Lots of tape (and later Goo-gone) used to seal the coroplast against the factory bumper.
3) Passenger side mirror delete, driver's folded back
I replaced the passenger side mirror with a small (approx 2.5 x 3 inch convex mirror) in a coroplast housing; I folded the driver's mirror back and attached a convex mirror to its trailing end.
These mods reduce both frontal area and drag coefficient. Doubly whammy.
4) Passenger wiper delete
It parks unusually high and at an odd angle on this car. Although it might also be angled so the local flow goes more from end than face-on. A quick tuft test would answer that.
5) Kammback/spoiler extension
The biggest opportunity to reduce drag on production road vehicles is at the rear - thus Mitsu's neat looking "backward baseball cap" factory drag-reducing spoiler.
The further you taper the roof down and the sides in toward the center, the lower your overall drag will be, by reducing the size of the trailing wake/low pressure behind the car. Of course, a complete "boat tail" add-on would improve fuel consumption by 10-15% at moderate highway speeds. Hardcore efficiency nuts put these on their cars (I've tried them on my 1st gen. Insight and my Firefly/Metro). But a full tail just isn't practical for use on a bumpy rally route, and not something you could throw together in the couple of hours anyway.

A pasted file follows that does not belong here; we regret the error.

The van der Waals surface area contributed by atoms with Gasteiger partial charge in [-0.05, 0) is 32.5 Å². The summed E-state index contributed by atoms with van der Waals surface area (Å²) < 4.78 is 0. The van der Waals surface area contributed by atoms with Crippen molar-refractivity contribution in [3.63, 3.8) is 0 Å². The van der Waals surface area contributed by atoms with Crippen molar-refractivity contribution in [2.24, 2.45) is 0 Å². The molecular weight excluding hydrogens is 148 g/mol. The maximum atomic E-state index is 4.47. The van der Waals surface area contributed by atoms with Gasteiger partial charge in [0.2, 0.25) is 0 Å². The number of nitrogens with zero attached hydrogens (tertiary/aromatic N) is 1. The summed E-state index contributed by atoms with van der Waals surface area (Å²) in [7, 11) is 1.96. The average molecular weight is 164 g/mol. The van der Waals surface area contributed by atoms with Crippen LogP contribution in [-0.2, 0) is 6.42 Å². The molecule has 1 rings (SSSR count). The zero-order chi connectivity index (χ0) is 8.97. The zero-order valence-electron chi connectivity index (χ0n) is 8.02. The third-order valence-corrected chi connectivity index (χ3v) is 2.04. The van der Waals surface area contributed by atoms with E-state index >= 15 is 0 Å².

So what I did was extend the factory spoiler (following the existing roofline) by about 25 cm / 10 inches, and up to 38 cm / 15 inches on the sides. It includes a notch to show the LED center brake light, and as you can see, it didn't obstruct the inside mirror's rear view out of the car -- you could still see the horizon behind on a flat road.
14 runs, for 7 bi-directional averages.
I used my usual flat, straight test route. Conditions were perfect: 25C and dry, no wind at all. There was never any traffic ahead of me in my lane (to throw off results with an inadvertant drafting effect), but sometimes oncoming traffic went past on the other side.
I would have liked to do an A-B-A style comparison, but didn't have time. Also, this car doesn't have cruise control, so I had to keep a laser focus on that speedometer needle. It's pretty easy to hold the Mirage at a dead steady speed on a flat road, but it did wander half a km/h or so up or down. So take all these numbers with an appropriately sized grain of salt.
I did A-B-C, where...
- A was all mods in place;
- B was all mods in place except the air dam;
- C was all mods removed
I removed the air dam separately because I was most curious about it. It was pretty much a given that all the other mods would help (or have little effect), but the air dam had the potential to actually make things worse, and I wanted to check that.
The fuel economy improvement between unmodified (C) to modified (A) was 4.5 % @ 90 km/h / 56 mph based on these numbers.
There's even more aero improvement available to intrepid Mirage aeromodders, if you want to go further:
- more extensive underbody smoothing/panels
- rear wheel skirts
- smooth wheel discs
- boat-tailing or rear box cavity